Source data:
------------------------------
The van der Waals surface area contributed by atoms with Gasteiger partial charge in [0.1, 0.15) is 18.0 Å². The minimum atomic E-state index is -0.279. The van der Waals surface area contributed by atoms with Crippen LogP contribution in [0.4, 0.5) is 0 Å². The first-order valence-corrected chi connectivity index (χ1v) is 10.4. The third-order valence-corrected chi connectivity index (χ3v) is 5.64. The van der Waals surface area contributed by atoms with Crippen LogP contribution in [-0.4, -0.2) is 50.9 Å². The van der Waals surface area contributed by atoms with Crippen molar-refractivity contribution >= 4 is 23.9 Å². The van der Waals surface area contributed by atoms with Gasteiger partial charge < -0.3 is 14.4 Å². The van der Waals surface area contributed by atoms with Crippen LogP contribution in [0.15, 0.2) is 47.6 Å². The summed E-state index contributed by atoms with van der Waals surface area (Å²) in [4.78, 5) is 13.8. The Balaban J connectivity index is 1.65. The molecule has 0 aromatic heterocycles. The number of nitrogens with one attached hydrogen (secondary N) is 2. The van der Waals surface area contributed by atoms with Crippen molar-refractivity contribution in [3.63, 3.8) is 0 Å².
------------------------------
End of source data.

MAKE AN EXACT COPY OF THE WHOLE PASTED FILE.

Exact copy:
The van der Waals surface area contributed by atoms with Gasteiger partial charge in [0.1, 0.15) is 18.0 Å². The minimum atomic E-state index is -0.279. The van der Waals surface area contributed by atoms with Crippen LogP contribution in [0.4, 0.5) is 0 Å². The first-order valence-corrected chi connectivity index (χ1v) is 10.4. The third-order valence-corrected chi connectivity index (χ3v) is 5.64. The van der Waals surface area contributed by atoms with Crippen LogP contribution in [-0.4, -0.2) is 50.9 Å². The van der Waals surface area contributed by atoms with Crippen molar-refractivity contribution >= 4 is 23.9 Å². The van der Waals surface area contributed by atoms with Gasteiger partial charge < -0.3 is 14.4 Å². The van der Waals surface area contributed by atoms with Crippen LogP contribution in [0.15, 0.2) is 47.6 Å². The summed E-state index contributed by atoms with van der Waals surface area (Å²) in [4.78, 5) is 13.8. The Balaban J connectivity index is 1.65. The molecule has 0 aromatic heterocycles. The number of nitrogens with one attached hydrogen (secondary N) is 2. The van der Waals surface area contributed by atoms with Crippen molar-refractivity contribution in [3.63, 3.8) is 0 Å².